What is the voltage at the negative terminal of a battery?

Thread Starter

Mooney117

Joined May 27, 2020
4
Hey everyone,

I'm just starting out doing electronics as a hobby in these troubled times and I'm having trouble understanding voltage:

I have a book on electronics "Electronics for dummies" and it says:

"Voltage can be considered positive or negative , but only when compared with some reference point. For example, the voltage at the positive terminal of a flashlight battery is +1.5V relative to the negative terminal. The voltage at the negative terminal is -1.5V relative to the positive terminal."

So if I have a 9V battery does that mean positive terminal is +9v and the negative terminal is -9V making the total voltage 18V?

Or is the negative terminal 0V and the positive is +9V making the total voltage 9V?
 

MaxHeadRoom

Joined Jul 18, 2013
20,700
You have to set a reference point, which is normally considered zero.
In the case of your 9v battery, if you use the Neg terminal as the zero reference, then WRT to this zero point, the +ve terminal you will therefore read +9v.
Max.
 

DickCappels

Joined Aug 21, 2008
6,386
Like they said, no. It means if you take a voltmeter and measure across the two battery terminals you will measure 9 volts

The voltmeter has a polarization if you put the negative probe on the battery's negative terminal and the positive probe on the battery's positive terminal you will measure 9 volts. If you reverse the meter's probes you will measure -9V.

More than you want to know: https://learn.sparkfun.com/tutorials/how-to-use-a-multimeter/all
 

MrChips

Joined Oct 2, 2009
21,126
So if I have a 9V battery does that mean positive terminal is +9v and the negative terminal is -9V making the total voltage 18V?

Or is the negative terminal 0V and the positive is +9V making the total voltage 9V?
A 9V battery has two terminals, one labeled + and the other labeled -.

Take a volt meter and connect the RED lead to the + terminal.
Where are you going to connect the BLACK lead of the voltmeter?

Pay attention: The + terminal is NOT at 9V.

Measuring voltage is like measuring distance.
What is the distance at London? That is a meaningless question.
What is the distance between London and Manchester? Now there is an answer to that question.
 

Alec_t

Joined Sep 17, 2013
11,295
It may help if you note that 'voltage' is the measure of potential difference. A difference requires two measurement points, either of which can be taken as a reference point.
 
You can place batteries in series too where they could add or subtract depending on the direction. You would have your multimeter attached to two "0-reference" points of a single battery. so, -1.5+(-9). Think of current as a loop. This will become apparent when you learn Kirkoff's Law and "Loop equations".

"Conventional current" has a negative to positive direction. Our battery has a (-) and (+) terminal, so if you enter the 1.5V battey at the (-) terminal and exit throught the +, that is +1.5V. Now you encounter a 9V battery at the +terminal. This is now -9V.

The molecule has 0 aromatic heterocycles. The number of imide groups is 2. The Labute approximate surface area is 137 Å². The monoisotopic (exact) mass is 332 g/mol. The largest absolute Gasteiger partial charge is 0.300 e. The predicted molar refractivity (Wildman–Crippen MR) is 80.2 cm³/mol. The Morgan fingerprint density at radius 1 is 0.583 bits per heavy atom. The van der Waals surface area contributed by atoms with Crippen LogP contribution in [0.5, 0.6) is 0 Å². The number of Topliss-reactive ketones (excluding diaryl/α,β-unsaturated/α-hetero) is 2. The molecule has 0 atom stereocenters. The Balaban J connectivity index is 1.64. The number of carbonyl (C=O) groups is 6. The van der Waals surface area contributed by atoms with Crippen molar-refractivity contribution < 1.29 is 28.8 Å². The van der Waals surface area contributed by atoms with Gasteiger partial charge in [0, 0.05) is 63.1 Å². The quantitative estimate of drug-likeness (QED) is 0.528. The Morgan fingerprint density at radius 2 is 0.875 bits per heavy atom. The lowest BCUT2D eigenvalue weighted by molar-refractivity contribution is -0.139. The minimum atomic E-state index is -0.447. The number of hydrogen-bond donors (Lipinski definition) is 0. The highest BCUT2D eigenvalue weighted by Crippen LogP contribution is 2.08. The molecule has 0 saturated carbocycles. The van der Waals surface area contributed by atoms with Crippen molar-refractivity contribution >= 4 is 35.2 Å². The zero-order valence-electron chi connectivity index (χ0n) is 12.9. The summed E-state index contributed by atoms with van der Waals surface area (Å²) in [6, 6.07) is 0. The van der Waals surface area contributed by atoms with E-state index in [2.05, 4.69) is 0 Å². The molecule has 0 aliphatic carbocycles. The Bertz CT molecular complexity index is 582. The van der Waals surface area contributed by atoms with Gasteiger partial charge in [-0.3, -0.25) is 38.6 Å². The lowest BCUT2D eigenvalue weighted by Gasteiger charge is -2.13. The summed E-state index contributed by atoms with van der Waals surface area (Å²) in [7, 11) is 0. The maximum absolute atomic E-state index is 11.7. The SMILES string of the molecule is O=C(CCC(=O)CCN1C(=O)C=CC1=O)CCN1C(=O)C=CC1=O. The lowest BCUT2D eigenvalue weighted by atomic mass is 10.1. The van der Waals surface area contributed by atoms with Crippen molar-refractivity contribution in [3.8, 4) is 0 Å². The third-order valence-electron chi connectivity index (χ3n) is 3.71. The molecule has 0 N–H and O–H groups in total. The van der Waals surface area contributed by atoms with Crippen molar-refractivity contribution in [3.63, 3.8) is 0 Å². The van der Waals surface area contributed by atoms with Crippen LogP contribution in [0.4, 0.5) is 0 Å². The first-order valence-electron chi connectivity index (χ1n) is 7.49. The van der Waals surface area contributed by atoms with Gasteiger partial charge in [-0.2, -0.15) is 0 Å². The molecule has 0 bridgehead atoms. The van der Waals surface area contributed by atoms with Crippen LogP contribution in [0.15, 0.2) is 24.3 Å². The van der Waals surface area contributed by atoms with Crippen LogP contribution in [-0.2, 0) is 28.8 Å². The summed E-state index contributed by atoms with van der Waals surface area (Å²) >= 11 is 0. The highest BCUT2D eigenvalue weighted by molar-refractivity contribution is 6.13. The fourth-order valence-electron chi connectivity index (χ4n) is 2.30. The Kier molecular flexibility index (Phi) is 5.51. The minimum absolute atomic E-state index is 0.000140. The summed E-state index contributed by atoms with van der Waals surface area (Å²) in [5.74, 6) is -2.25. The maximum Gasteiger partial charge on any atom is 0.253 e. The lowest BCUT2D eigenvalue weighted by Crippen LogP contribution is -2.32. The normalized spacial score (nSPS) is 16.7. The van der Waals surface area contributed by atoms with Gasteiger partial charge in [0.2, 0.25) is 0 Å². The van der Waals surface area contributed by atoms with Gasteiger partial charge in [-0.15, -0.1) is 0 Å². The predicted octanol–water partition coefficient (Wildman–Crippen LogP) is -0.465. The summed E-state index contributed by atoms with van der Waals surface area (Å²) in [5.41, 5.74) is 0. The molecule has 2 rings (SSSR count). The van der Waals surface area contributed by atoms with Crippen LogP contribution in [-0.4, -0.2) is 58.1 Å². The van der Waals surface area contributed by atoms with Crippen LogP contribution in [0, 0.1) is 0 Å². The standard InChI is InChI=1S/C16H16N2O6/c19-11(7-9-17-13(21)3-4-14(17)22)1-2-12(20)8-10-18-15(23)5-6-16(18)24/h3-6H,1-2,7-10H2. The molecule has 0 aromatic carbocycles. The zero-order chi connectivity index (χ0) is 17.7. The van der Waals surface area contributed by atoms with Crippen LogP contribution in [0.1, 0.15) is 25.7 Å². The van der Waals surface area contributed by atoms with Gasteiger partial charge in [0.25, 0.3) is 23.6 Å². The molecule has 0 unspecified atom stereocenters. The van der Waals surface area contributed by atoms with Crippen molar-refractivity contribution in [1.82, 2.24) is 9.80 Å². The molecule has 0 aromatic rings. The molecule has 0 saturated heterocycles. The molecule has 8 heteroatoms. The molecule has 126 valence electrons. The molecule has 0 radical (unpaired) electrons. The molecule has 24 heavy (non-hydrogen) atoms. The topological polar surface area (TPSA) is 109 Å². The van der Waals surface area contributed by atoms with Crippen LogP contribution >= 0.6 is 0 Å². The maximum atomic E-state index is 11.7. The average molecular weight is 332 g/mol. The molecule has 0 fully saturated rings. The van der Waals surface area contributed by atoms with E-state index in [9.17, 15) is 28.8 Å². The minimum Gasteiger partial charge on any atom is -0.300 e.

The voltage from end to end is +1.5-9, the way we defined our 0V reference.

You can place two 9V batteries together where the middle point is zero and get a +9 and -9V supply.

"conventional current" is NOT electrons. It's direction is negative to positive. Your DVM and current meters when you observe polarity will show this.

It matters in solid state physics, electro-chemistry and vacuum tubes and electron beams to some extent. The "water analogy" breaks very quickly: Voltage as pressure, Current as Flow and resistance the size of the pipe works for basic understanding.
It doesn't mean you put one electron in at one end of the wire and it comes out the other like water would.

I want to add something. Every component has parasitics. We "model" components as ideal devices. "Sometimes" three 1K resistors in series is not 3000 ohms. Sometimes a surface mount 1K resistor soldered on the thin edge is not the same component soldered on the wide edge. A wire moving on the earth is a generator, but don't tell your teacher that. Pushing on a teflon insulator generates a current too, but again don;t tell your teacher that. A piece of paper conducts current depending on it's water content, but for all practical purposes it's an insulator.

I need to point out that I challenged an answer to an exam and won. the reason I won: "Your not supposed to know that yet". Make sure you answer questions with the knowledge you were given which may not be the "real answer".

A wire 1mm apart would not conduct electricity, right? Your answer should be that it doesn't conduct electricity. My answer - it depends.
 
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dl324

Joined Mar 30, 2015
10,747
So if I have a 9V battery does that mean positive terminal is +9v and the negative terminal is -9V making the total voltage 18V?

Or is the negative terminal 0V and the positive is +9V making the total voltage 9V?